Monday, May 10, 2010

Mind vs. Body

By: Black Girls RUN!
Special to RunDivaRun

My mom says that I have a delusional image of myself as a type of super hero with supernatural strength and ability. It’s true…Even in elementary school, I was queen of the playground - jumping off the highest monkey bars and tackling the biggest boys in class. My super hero delusion carried over to the soccer field and basketball court as I challenged anyone who dared to step to me. So, it was pretty difficult for me when I was preparing for my first half marathon, ING Georgia Marathon and Half Marathon, and I couldn’t see an opponent standing on the opposite side of the field. If I’m a super hero, I need a bad guy or opponent to defeat, right?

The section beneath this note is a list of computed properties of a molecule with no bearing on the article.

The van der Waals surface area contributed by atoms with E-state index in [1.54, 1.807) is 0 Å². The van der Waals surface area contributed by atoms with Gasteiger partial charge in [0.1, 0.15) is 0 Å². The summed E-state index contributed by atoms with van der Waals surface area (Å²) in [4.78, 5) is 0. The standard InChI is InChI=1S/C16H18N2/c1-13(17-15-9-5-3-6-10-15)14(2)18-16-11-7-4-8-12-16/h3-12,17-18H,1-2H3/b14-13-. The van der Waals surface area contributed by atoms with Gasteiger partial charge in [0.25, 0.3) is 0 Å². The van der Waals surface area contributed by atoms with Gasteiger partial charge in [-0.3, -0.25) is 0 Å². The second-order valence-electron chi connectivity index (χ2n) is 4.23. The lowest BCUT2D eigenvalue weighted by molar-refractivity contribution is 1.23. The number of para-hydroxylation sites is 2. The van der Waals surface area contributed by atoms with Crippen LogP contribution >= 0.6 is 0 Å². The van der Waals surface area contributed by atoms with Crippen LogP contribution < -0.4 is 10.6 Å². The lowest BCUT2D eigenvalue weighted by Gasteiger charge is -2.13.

With no opponent in sight, it slowly felt as though I developed my own internal competition. It was my body versus my mind. It was as if they were battling it out to see who was bigger, stronger and all around more badass. When my body felt good during my long runs, my mind was telling me to stop or that I was too bored to make it through the next seven miles. Conversely, when I was mentally prepared I would develop some sort of nagging body ache or pain. Despite my best efforts, this competition lasted up until race day. I finally sat down and took some time to meditate before the race. Through this meditation, I was able to unite my mind and body on the same team. Once that happened, it became me against the course. My body ran smoothly and injury free and my mind kept it motivated and going.

How do you manage mental and physical preparation for a race? Does your preparation start when you are training or on race day?